It's very difficult to answer that because… I mean most large global trading operations are trading 24 hours a day and passing their book of exposures essentially around the globe. I would expect that they are active with us not just during the North American day when the vast amount of liquidity is available, but they are likely also active with us in some fashion during the European only or Asian only time zone.

Dan Harris - Goldman Sachs

Okay. That’s all, Craig. I appreciate it.

Craig S. Donohue - Chief Executive Officer

You're welcome.

Operator

We will go next to Robert Rutschow with Deutsche Bank.

Rob Rutschow - Deutsche Bank

Hi good morning. Just a couple of quick questions. On the volumes and the speed enhancements that you’ve put in place, are you seeing any shift kind of in the early days here in March and April towards a different member, non-member mix and… in terms of algorithmic trading?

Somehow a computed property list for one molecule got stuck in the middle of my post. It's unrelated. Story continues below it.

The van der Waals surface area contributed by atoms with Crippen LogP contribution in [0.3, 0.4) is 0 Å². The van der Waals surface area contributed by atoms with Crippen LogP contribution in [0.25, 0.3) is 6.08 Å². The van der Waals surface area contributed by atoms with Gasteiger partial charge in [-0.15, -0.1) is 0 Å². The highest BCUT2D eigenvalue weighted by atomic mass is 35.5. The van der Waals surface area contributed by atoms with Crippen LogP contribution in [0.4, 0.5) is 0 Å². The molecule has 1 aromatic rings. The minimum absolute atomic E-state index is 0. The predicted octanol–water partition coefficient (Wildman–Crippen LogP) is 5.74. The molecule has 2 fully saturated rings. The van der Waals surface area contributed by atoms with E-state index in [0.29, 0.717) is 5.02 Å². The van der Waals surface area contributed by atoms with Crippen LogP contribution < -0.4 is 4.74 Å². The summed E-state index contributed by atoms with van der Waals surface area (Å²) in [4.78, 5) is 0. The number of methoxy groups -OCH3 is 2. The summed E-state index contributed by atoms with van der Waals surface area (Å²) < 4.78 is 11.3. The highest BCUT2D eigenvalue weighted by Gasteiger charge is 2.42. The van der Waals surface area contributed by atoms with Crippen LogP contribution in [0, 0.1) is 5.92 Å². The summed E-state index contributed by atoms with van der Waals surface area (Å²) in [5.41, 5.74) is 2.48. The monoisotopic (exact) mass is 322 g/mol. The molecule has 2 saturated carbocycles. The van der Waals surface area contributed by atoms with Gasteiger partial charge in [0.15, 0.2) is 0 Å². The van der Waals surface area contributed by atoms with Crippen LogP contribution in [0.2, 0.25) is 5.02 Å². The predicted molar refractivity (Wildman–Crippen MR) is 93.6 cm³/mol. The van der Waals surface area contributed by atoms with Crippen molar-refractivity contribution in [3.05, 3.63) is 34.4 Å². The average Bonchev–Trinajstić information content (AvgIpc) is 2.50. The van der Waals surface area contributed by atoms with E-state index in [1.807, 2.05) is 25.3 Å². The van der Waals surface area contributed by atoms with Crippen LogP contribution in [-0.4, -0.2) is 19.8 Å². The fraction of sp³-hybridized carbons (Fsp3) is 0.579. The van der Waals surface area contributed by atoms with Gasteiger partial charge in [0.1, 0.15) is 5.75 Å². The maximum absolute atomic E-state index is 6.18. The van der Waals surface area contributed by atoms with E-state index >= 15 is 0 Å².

James E. Parisi - Managing Director and Chief Financial Officer

Rob, this is Jamie. I would say there is... generally speaking there is not a big lightning shift here and it’s not something that we report on a monthly basis as you know. So over time, we have seen significant change in the market as the algorithmic traders come in. We have seen hedge funds be larger players and all along our overall member, non-member mix has historically across the exchange averaged around that 80%, 20% breakdown. So I wouldn't expect to see huge shifts away from that.

Craig S. Donohue - Chief Executive Officer

And that is particularly impressive given that a lot of the... of those proprietary groups have become members… a lot of those high velocity groups have become members of the exchange over time and yet you're seeing a fairly stable member, non-member mix. So it's telling you that the customer acquisition that we are getting has actually been very, very meaningful.